Blue Jays: 10 Spring Issues
In less than 48 hours, I will have landed in Tampa (barring some travel disaster), hopped in my rental car and settled into my temporary home for Spring Training. I’ll unpack my suitcase, make sure the wireless and cable are working properly, maybe hit the gym and head out to buy some groceries.
Then, on Thursday, I’ll be off to the Bobby Mattick Training Center to begin reporting from camp. With Spring Training now upon us, it seems like an appropriate time to examine 10 key issues facing the Blue Jays during this preseason. I’ll include my early predictions, which might be totally different next week.
With that, here’s some food for thought until I arrive down south.
1. THE ROTATION: Roy Halladay is gone. That is the reality. With the man goes the innings, and the Jays are going to have to find a way to replace the 200+ frames that Doc provided each and every year. Five spots open. Candidates include: Ricky Romero, Brett Cecil, Marc Rzepczynski, Brandon Morrow, Shaun Marcum, Dustin McGowan, David Purcey, Dana Eveland, Brian Tallet, Casey Janssen, Kyle Drabek, Zach Stewart, Reidier Gonzalez, Luis Perez, Brad Mills, Robert Ray. None listed have logged more than 178 innings in any one season.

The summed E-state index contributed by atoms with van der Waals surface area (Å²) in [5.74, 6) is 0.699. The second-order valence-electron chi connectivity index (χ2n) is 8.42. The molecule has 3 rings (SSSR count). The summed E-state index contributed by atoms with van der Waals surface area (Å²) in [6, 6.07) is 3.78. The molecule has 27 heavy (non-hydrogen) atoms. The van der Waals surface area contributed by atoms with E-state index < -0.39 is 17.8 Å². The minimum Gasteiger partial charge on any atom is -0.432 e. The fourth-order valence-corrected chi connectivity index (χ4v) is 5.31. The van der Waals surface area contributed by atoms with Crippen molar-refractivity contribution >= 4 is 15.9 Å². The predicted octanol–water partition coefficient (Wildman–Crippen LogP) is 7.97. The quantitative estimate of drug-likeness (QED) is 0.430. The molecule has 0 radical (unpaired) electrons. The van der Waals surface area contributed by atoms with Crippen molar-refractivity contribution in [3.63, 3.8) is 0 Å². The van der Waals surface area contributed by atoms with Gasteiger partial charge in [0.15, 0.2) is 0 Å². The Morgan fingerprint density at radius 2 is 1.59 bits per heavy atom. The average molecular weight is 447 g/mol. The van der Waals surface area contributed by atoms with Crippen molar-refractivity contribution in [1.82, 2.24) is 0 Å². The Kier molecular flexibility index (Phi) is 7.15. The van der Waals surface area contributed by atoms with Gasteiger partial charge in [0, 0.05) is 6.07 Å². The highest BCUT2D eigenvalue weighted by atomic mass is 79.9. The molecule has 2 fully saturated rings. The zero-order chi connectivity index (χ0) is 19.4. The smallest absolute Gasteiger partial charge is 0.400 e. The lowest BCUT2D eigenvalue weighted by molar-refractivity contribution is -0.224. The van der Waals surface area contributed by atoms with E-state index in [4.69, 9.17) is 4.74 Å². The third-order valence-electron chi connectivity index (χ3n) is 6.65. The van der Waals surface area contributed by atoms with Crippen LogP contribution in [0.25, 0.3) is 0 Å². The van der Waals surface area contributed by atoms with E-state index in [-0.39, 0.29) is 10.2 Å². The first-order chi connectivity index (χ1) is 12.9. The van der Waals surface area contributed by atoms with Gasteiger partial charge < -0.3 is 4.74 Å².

My early favorites: Romero, Marcum, Morrow, Tallet, Rzepczynski.
2. THE BULLPEN: You think the rotation situation is a mess? How about race for bullpen spots. Arms in the mix for the seven jobs incluse Kevin Gregg, Scott Downs, Jason Frasor, Jesse Carlson, Shawn Camp, Jeremy Accardo, Zech Zinicola, Josh Roenicke, Brian Tallet, Casey Janssen, Merkin Valdez, Lance Broadway, Sean Henn, Zach Jackson, Willie Collazo, Dana Eveland, Steve Register, Dustin McGowan (I think I got them all). Within that, you have Gregg, Downs and Frasor vying for the closer’s job. Out of options? Tallet, McGowan, Camp, Valdez and Henn. Zinicola is a Rule 5 pick, so he’ll need to be offered back to Washington, if he doesn’t make the Opening Day roster.
My early favorites: Gregg (CL), Downs, Frasor, Camp, Carlson, Accardo, Zinicola
3. THE LINEUP: Like the rotation and the bullpen, the Blue Jays’ lineup is also a tough one to figure out right now. Losing shortstop Marco Scutaro to free agency left a gaping hole in the leadoff spot for Toronto. Adam Lind isn’t sure he wants to hit cleanup, perhaps creating a snag in manager Cito Gaston’s plans to bump Aaron Hill and Lind into the No. 3-4 holes. The uncertain status of the corner outfield spots only add to the confusion. It will take Gaston all spring to sort this one out.